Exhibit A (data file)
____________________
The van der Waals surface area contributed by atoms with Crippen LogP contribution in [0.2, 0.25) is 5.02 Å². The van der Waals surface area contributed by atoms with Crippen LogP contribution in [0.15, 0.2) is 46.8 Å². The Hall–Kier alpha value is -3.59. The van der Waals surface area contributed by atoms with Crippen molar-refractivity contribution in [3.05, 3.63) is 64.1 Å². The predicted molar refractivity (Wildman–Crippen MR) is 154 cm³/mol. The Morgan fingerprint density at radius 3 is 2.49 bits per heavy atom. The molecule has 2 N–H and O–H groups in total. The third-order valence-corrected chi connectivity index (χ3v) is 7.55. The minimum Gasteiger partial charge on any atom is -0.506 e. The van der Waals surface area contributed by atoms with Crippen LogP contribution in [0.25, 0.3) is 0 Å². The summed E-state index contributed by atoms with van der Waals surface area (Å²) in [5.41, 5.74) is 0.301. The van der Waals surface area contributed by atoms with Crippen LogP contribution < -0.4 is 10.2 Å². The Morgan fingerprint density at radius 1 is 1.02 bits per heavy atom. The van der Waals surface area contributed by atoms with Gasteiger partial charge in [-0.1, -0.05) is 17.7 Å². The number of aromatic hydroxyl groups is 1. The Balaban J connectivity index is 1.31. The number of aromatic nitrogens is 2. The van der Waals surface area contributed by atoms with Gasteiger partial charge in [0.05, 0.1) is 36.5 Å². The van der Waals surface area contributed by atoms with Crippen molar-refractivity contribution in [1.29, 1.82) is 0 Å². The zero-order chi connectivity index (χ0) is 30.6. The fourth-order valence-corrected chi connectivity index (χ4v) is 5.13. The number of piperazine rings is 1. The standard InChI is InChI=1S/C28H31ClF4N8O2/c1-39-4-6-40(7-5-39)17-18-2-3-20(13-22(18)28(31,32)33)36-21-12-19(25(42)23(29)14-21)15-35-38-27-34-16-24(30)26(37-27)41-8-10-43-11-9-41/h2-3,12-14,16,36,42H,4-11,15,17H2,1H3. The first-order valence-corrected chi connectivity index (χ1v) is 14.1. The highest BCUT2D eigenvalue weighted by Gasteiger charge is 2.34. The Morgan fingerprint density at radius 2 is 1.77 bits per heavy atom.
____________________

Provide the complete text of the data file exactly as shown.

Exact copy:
The van der Waals surface area contributed by atoms with Crippen LogP contribution in [0.2, 0.25) is 5.02 Å². The van der Waals surface area contributed by atoms with Crippen LogP contribution in [0.15, 0.2) is 46.8 Å². The Hall–Kier alpha value is -3.59. The van der Waals surface area contributed by atoms with Crippen molar-refractivity contribution in [3.05, 3.63) is 64.1 Å². The predicted molar refractivity (Wildman–Crippen MR) is 154 cm³/mol. The Morgan fingerprint density at radius 3 is 2.49 bits per heavy atom. The molecule has 2 N–H and O–H groups in total. The third-order valence-corrected chi connectivity index (χ3v) is 7.55. The minimum Gasteiger partial charge on any atom is -0.506 e. The van der Waals surface area contributed by atoms with Crippen LogP contribution in [0.25, 0.3) is 0 Å². The summed E-state index contributed by atoms with van der Waals surface area (Å²) in [5.41, 5.74) is 0.301. The van der Waals surface area contributed by atoms with Crippen LogP contribution < -0.4 is 10.2 Å². The Morgan fingerprint density at radius 1 is 1.02 bits per heavy atom. The van der Waals surface area contributed by atoms with Gasteiger partial charge in [-0.1, -0.05) is 17.7 Å². The number of aromatic hydroxyl groups is 1. The Balaban J connectivity index is 1.31. The number of aromatic nitrogens is 2. The van der Waals surface area contributed by atoms with Gasteiger partial charge in [0.05, 0.1) is 36.5 Å². The van der Waals surface area contributed by atoms with Crippen molar-refractivity contribution in [1.29, 1.82) is 0 Å². The zero-order chi connectivity index (χ0) is 30.6. The fourth-order valence-corrected chi connectivity index (χ4v) is 5.13. The number of piperazine rings is 1. The standard InChI is InChI=1S/C28H31ClF4N8O2/c1-39-4-6-40(7-5-39)17-18-2-3-20(13-22(18)28(31,32)33)36-21-12-19(25(42)23(29)14-21)15-35-38-27-34-16-24(30)26(37-27)41-8-10-43-11-9-41/h2-3,12-14,16,36,42H,4-11,15,17H2,1H3. The first-order valence-corrected chi connectivity index (χ1v) is 14.1. The highest BCUT2D eigenvalue weighted by Gasteiger charge is 2.34. The Morgan fingerprint density at radius 2 is 1.77 bits per heavy atom.